Sudan conflict: A front-row seat to my country falling apart

Sudan conflict: A front-row seat to my country falling apart


  • By Zeinab Mohammed Salih
  • Letter from Africa series, Sudan

Image caption, A year of conflict has devastated life in large parts of Sudan

I’m not supposed to cry as a journalist when I am covering stories, but I have been crying a lot lately.

Before December, when I travelled on a reporting trip from my home in the Sudanese city of Omdurman – just across the river from the capital, Khartoum – the only people I would see from my window were those carrying the dead bodies of loved ones on their shoulders.

They were looking for a roadside space to bury the corpses as going to a proper cemetery was too dangerous.

The dead civilians, many killed by bullets and shells, were the collateral damage of a war that began exactly a year ago, when Sudan’s two leading military men fell out over the country’s political future, after seizing power together in a coup in 2021.

I have lost many friends and acquaintances.

The bustle of my close-knit, working-class neighbourhood was replaced by silence, sometimes interrupted by the sound of a military plane foreshadowing an airstrike as the army would be targeting an area controlled by fighters from the rival Rapid Support Forces (RSF) paramilitary group.

People would flee their homes fearing that they would be hit.

On 15 April last year, I remember looking forward to breaking the Ramadan fast in the evening with some fellow journalists. I was planning later to reunite with a long-lost childhood friend.

We never met and I have not seen him to this day. He left the country while I remained.

I began to feel uneasy that morning when I started seeing social media posts about RSF attacks near the city. Then I read about clashes at the international airport. I still thought that the violence would stop.

But when a third friend posted that there was fighting at the presidential palace, I knew that this was war.

While many others decided to leave the city, my family and I stayed put. We were hoping that the war would end soon, believing that maybe the international community would intervene to stop this madness, but the suffering of the Sudanese people was seemingly ignored.

Residents not only feared the street combat that was taking place, but also the armed men – from both sides – coming to loot. They stripped homes, taking everything from cars to spoons.

I have been back to Omdurman but have not been able to reach my home. I have received reports that even its doors and windows have been taken off and carried away.

As the conflict wore on, people began to look thinner and paler, due to the scarcity of food and drink as little aid was reaching the city. The only small market in my neighbourhood was hit by airstrikes as the army tried to flush out the RSF.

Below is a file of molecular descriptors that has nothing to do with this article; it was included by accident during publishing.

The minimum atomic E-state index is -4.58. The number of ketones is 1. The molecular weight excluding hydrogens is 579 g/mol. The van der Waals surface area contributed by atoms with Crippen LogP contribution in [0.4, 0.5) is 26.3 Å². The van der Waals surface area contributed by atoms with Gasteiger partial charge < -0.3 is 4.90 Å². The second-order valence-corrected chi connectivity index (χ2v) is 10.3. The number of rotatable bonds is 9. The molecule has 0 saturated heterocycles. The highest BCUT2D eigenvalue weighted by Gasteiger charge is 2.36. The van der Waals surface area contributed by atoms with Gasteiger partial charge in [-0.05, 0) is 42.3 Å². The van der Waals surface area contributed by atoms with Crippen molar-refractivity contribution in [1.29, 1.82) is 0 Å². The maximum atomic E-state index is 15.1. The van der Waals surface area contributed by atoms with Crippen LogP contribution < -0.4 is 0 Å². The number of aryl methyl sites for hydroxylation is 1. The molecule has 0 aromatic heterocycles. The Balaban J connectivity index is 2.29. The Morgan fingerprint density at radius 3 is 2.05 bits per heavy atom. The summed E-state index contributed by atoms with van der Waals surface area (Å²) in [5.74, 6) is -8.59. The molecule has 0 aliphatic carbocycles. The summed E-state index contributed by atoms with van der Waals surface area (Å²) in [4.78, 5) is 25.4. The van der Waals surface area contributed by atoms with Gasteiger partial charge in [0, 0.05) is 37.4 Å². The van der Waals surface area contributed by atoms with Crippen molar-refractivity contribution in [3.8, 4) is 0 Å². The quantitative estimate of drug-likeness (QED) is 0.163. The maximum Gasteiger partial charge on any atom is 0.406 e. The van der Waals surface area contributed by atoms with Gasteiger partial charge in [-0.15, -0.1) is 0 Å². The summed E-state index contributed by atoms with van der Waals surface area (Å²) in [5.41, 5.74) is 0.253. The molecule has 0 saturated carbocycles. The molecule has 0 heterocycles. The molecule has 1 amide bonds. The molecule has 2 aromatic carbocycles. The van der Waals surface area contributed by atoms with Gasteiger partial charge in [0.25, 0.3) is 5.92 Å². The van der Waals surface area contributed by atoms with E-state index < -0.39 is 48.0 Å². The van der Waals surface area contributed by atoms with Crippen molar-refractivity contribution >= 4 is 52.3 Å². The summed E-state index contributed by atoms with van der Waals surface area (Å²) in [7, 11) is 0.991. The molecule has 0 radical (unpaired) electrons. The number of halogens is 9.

The remaining hospitals were only treating the war wounded, those with other conditions were not being seen. My diabetic grandmother died as she could not get treatment.

I too got very sick because of a lack of food.

The only clinic that was functioning was a 30-minute walk away.

My cousin accompanied me and I had to stop in the shade every two minutes as my energy was spent.

The one doctor on duty prescribed me some medicine which, thanks to friends in Europe, I managed to get my hands on.

Image source, Getty Images

Image caption, The civil war has forced more than eight million Sudanese from their homes

While things have been bad in Omdurman and Khartoum, the worst-affected area is the western region of Darfur, where the conflict has assumed an ethnic dimension.

I came here just over three months ago to report what was going on, following last year’s mass killings in cities like Geneina, the capital of West Darfur state.

The UN said that more than 10,000 people died in the city during two massacres.

People have told me of ethnically targeted killings and sexual violence. They remain traumatised, months afterwards.

Everybody cries when I ask them about their experiences. I too was unable to hold back the tears, and I have been struggling to sleep.

My nights were also disturbed on a trip to Fasher, the capital of North Darfur, as airstrikes hit the city at night shaking everything and waking everyone up.

I have been trying to tell our story but it feels that the world is looking away. International attention is focussed on Gaza and before that it was on Ukraine.

The international community must intervene to stop this war by putting pressure on the two sides and their regional backers. Without pressure, I cannot see an end.

It is heart-breaking seeing my country fall apart, and there is a danger that things could get worse, with ordinary people being armed by both sides.

More on the year-long conflict:


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